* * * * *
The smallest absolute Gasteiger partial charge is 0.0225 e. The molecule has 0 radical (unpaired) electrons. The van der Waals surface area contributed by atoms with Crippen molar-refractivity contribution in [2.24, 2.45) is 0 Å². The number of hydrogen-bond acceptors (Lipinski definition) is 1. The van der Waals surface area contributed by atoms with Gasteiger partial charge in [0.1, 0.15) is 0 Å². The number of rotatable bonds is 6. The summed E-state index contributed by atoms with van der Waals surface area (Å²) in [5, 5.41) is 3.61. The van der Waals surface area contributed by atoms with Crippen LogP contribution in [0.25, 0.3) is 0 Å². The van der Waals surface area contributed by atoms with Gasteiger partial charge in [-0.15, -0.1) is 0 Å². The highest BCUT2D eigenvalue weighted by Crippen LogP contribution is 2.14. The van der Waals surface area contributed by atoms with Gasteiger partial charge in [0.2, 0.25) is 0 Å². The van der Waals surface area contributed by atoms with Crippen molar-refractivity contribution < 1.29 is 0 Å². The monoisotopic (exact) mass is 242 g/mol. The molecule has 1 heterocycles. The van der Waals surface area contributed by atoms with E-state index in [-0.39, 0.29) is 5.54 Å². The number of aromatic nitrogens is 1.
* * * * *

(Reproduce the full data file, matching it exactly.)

The smallest absolute Gasteiger partial charge is 0.0225 e. The molecule has 0 radical (unpaired) electrons. The van der Waals surface area contributed by atoms with Crippen molar-refractivity contribution in [2.24, 2.45) is 0 Å². The number of hydrogen-bond acceptors (Lipinski definition) is 1. The van der Waals surface area contributed by atoms with Gasteiger partial charge in [0.1, 0.15) is 0 Å². The number of rotatable bonds is 6. The summed E-state index contributed by atoms with van der Waals surface area (Å²) in [5, 5.41) is 3.61. The van der Waals surface area contributed by atoms with Crippen LogP contribution in [0.25, 0.3) is 0 Å². The van der Waals surface area contributed by atoms with Gasteiger partial charge in [-0.15, -0.1) is 0 Å². The highest BCUT2D eigenvalue weighted by Crippen LogP contribution is 2.14. The van der Waals surface area contributed by atoms with Gasteiger partial charge in [0.2, 0.25) is 0 Å². The van der Waals surface area contributed by atoms with Crippen molar-refractivity contribution < 1.29 is 0 Å². The monoisotopic (exact) mass is 242 g/mol. The molecule has 1 heterocycles. The van der Waals surface area contributed by atoms with E-state index in [-0.39, 0.29) is 5.54 Å². The number of aromatic nitrogens is 1.